Engineering Calculus Notes 319

Engineering Calculus Notes 319 - 3.5. SURFACES AND THEIR...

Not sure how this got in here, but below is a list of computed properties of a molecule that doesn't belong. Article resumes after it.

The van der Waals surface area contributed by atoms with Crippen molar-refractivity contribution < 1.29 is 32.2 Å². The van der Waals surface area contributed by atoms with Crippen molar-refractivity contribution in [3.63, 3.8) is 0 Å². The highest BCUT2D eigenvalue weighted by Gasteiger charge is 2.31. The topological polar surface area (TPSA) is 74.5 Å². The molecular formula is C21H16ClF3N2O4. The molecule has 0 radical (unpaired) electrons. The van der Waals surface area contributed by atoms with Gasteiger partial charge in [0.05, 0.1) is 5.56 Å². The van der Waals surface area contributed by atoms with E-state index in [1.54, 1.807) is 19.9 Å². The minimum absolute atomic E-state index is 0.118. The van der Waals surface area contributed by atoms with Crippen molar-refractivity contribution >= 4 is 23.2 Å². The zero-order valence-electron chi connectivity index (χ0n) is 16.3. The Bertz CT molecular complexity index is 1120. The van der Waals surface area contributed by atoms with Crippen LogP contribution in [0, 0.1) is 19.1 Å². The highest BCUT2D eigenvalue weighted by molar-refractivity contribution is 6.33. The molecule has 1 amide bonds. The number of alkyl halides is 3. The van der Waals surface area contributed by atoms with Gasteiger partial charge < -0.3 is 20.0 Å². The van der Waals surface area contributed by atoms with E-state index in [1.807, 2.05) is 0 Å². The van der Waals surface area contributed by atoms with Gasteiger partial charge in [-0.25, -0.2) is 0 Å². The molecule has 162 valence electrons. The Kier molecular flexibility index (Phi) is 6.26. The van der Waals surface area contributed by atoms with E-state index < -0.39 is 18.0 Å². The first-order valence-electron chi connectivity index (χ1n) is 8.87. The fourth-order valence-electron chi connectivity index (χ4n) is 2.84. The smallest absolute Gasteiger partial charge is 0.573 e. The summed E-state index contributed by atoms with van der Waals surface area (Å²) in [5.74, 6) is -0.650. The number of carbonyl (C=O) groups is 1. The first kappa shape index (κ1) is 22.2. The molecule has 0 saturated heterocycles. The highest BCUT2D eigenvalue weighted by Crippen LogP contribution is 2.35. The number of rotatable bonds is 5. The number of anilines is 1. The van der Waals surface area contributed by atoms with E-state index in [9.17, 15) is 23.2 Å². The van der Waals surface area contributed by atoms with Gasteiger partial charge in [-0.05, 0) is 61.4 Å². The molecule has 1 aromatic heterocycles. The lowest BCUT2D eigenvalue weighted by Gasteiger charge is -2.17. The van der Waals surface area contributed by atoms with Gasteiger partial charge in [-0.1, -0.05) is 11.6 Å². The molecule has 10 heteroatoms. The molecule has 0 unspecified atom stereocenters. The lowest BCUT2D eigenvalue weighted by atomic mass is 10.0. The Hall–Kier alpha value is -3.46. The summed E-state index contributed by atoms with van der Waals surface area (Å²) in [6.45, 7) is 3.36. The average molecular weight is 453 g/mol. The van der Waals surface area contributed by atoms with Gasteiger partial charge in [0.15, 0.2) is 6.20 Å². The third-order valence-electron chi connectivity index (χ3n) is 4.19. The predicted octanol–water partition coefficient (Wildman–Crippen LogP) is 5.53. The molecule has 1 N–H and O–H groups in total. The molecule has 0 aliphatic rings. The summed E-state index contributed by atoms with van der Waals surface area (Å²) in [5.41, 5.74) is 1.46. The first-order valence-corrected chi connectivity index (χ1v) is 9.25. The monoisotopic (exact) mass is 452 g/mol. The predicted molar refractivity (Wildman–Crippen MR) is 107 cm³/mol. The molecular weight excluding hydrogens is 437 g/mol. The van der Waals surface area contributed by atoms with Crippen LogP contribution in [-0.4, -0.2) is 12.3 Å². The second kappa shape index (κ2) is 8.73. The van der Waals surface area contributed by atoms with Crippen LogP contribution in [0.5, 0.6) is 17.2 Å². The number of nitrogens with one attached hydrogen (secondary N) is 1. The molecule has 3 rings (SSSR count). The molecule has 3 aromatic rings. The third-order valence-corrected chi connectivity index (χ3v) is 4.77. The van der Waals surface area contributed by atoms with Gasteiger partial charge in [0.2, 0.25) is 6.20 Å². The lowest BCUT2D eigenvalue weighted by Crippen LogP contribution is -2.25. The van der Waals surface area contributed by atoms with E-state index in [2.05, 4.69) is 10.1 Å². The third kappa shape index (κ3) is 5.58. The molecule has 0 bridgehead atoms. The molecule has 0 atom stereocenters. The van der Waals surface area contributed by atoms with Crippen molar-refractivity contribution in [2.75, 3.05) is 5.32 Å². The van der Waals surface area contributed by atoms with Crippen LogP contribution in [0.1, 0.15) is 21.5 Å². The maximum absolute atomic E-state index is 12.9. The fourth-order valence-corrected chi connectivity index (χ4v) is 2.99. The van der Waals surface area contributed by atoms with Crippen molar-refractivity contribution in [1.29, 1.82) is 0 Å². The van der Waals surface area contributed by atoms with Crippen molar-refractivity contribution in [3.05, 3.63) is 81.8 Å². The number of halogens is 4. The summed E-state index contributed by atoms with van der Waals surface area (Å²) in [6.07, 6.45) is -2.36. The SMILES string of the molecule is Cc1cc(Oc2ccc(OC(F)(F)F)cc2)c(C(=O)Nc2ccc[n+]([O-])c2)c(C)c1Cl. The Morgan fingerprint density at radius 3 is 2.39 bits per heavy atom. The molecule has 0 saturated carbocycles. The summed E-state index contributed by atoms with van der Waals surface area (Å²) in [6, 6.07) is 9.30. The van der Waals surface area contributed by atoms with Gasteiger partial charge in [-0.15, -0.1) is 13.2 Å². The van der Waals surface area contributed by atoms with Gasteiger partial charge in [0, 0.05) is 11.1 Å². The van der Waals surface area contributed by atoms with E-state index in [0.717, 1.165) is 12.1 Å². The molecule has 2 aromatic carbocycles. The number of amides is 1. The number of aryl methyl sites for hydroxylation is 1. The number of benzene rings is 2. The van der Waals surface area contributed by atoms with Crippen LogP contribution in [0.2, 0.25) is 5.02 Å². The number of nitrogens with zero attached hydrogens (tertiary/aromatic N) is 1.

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Unformatted text preview: 3.5. SURFACES AND THEIR TANGENT PLANES 307 and finding lines tangent to the resulting curves. A more fruitful view, however, is to think in terms of arbitrary curves in the surface. Suppose → − (r, s) is a C 1 function parametrizing the surface S in R3 and p → → P = − (r0 , s0 ) is a regular point; by restricting the domain of − we can p p assume that we have a coordinate patch for S. Any curve in S can be represented as → − (t) = − (r (t) , s(t)) → γ p or x = x(r (t) , s(t)) y = y (r (t) , s(t)) z = z (r (t) , s(t)) —that is, we can “pull back” the curve on S to a curve in the parameter space. If we want the curve to pass through P when t = 0, we need to require r (0) = r0 s(0) = s0 . If r (t) and s(t) are differentiable, then by the Chain Rule γ (t) is also differentiable, and its velocity vector can be found via → → − (t) = − (t) ˙ γ v = dx dx dx ,, dt dt dt where ∂x dr ∂x ds dx = + dt ∂r dt ∂s dt dy ∂y dr ∂y ds = + dt ∂r dt ∂s dt dz ∂z dr ∂z ds = + . dt ∂r dt ∂s dt → We expect that for any such curve, − (0) will be parallel to the tangent v plane to S at P . In particular, the two curves obtained by holding one of ...
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